What are the head whims against opportunity? One head whim is the health crisis. Among African-Americans, there is an AIDS crisis with increasing numbers of Black women having AIDS transmitted to them, in many cases transmitted because their husbands or their boyfriends don’t tell them that they’re HIV positive and in some cases, we have people who are affected by what they call the Down Low phenomenon. And in case you don’t know what that is, if you haven’t figured it yet after all this time, Down Low phenomenon simply means people who are hiding their sexuality for fear of criticism and in the African-American community, we have a great deal of homophobia. We have a lot of homophobia in America anyway, and we have a great deal of it in the African-American community, part of it based on fundamentalist, Christian beliefs and part not, but with people afraid to say who they are and what they are so they don’t tell people and they transmit this disease and this homophobia is spread in our churches. You cannot turn on a gospel radio station and listen to its sermons or you can’t go to church in many places without hearing a sermon about the evilness of whatever, whatever.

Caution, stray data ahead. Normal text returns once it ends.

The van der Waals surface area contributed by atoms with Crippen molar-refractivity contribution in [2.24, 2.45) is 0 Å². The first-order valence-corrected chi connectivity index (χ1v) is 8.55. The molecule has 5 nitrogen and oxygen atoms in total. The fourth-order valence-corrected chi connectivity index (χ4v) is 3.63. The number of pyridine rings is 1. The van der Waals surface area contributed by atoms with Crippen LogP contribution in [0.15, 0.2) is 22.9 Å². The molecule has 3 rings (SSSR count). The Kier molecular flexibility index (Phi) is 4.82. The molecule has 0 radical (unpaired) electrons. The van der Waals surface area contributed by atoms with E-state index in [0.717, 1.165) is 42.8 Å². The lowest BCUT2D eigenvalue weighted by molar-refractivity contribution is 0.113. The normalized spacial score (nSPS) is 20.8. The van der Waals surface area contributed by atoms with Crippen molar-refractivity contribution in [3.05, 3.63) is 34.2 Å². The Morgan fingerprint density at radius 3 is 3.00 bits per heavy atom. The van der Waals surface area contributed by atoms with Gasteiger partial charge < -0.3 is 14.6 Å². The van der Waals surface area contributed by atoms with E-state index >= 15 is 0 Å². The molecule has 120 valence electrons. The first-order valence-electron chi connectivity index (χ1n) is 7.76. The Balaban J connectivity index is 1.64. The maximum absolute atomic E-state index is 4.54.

When I was campaigning in the last presidential campaign for a candidate who I didn’t like much, but I had to campaign for him because I hated the other guy, so I campaigned for this guy I didn’t like too much, I won’t tell you who he was, he lost. Anyway, and I was out in Ohio going around to churches and I went to this one church and the minister got up and made this sermon about the evilness of people who were homosexuals and how they shouldn’t be tolerated in the church and blah, blah, blah, blah, blah. I stood up and I said, “Excuse me, I hate to interrupt your sermon, but I’d like to see you back in your study immediately. There is an emergency.” And of course the whole church was like nobody ever does that in church so he came down hurriedly and we went back in the study. I said, “Listen. Let me tell you something, I know something about you and if you don’t shut up talking about that, when I go back out there, I am going to stand up and tell everybody in this church. Do you want me to tell them about your sex life because I know about it?” And he said, “Oh, no, no, no.” And I said, “Well then I think what you should do probably is go back and preach the message of Christianity about receiving people. You come as I am just as I am and try to be tolerant of people and love them rather than denouncing them and driving them out of the church.” I said, “It’s up to you. You have a choice. Do whatever you like.” He went on back out there and that was the end of that.